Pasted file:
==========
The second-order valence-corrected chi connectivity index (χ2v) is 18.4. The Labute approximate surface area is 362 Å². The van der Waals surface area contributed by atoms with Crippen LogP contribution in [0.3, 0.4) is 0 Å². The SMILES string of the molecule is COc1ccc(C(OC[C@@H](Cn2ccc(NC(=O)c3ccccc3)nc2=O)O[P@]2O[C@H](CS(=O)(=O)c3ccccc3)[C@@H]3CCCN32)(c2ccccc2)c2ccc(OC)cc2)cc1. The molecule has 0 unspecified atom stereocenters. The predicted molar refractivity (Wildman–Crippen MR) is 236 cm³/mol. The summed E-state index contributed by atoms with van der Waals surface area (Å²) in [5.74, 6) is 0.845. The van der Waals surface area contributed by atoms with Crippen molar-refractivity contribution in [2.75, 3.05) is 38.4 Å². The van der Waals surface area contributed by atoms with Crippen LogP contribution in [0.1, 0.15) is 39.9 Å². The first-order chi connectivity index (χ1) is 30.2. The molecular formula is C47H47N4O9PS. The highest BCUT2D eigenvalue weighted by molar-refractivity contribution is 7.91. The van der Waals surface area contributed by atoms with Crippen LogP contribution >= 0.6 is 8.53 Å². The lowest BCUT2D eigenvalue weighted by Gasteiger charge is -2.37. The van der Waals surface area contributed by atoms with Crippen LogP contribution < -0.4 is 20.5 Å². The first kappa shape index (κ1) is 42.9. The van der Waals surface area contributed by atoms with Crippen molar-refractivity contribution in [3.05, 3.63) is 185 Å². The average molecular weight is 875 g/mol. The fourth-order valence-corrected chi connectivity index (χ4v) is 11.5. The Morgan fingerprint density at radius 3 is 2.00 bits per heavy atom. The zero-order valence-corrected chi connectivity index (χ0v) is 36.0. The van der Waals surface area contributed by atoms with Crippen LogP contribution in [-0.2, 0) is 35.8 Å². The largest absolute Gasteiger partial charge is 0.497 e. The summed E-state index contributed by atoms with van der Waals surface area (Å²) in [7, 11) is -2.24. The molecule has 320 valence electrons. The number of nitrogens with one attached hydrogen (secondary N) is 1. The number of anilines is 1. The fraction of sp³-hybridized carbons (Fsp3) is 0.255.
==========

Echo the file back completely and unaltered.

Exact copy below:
The second-order valence-corrected chi connectivity index (χ2v) is 18.4. The Labute approximate surface area is 362 Å². The van der Waals surface area contributed by atoms with Crippen LogP contribution in [0.3, 0.4) is 0 Å². The SMILES string of the molecule is COc1ccc(C(OC[C@@H](Cn2ccc(NC(=O)c3ccccc3)nc2=O)O[P@]2O[C@H](CS(=O)(=O)c3ccccc3)[C@@H]3CCCN32)(c2ccccc2)c2ccc(OC)cc2)cc1. The molecule has 0 unspecified atom stereocenters. The predicted molar refractivity (Wildman–Crippen MR) is 236 cm³/mol. The summed E-state index contributed by atoms with van der Waals surface area (Å²) in [5.74, 6) is 0.845. The van der Waals surface area contributed by atoms with Crippen molar-refractivity contribution in [2.75, 3.05) is 38.4 Å². The van der Waals surface area contributed by atoms with Crippen LogP contribution in [0.1, 0.15) is 39.9 Å². The first-order chi connectivity index (χ1) is 30.2. The molecular formula is C47H47N4O9PS. The highest BCUT2D eigenvalue weighted by molar-refractivity contribution is 7.91. The van der Waals surface area contributed by atoms with Crippen LogP contribution >= 0.6 is 8.53 Å². The lowest BCUT2D eigenvalue weighted by Gasteiger charge is -2.37. The van der Waals surface area contributed by atoms with Crippen LogP contribution < -0.4 is 20.5 Å². The first kappa shape index (κ1) is 42.9. The van der Waals surface area contributed by atoms with Crippen molar-refractivity contribution in [3.05, 3.63) is 185 Å². The average molecular weight is 875 g/mol. The fourth-order valence-corrected chi connectivity index (χ4v) is 11.5. The Morgan fingerprint density at radius 3 is 2.00 bits per heavy atom. The zero-order valence-corrected chi connectivity index (χ0v) is 36.0. The van der Waals surface area contributed by atoms with Crippen LogP contribution in [-0.2, 0) is 35.8 Å². The largest absolute Gasteiger partial charge is 0.497 e. The summed E-state index contributed by atoms with van der Waals surface area (Å²) in [7, 11) is -2.24. The molecule has 320 valence electrons. The number of nitrogens with one attached hydrogen (secondary N) is 1. The number of anilines is 1. The fraction of sp³-hybridized carbons (Fsp3) is 0.255.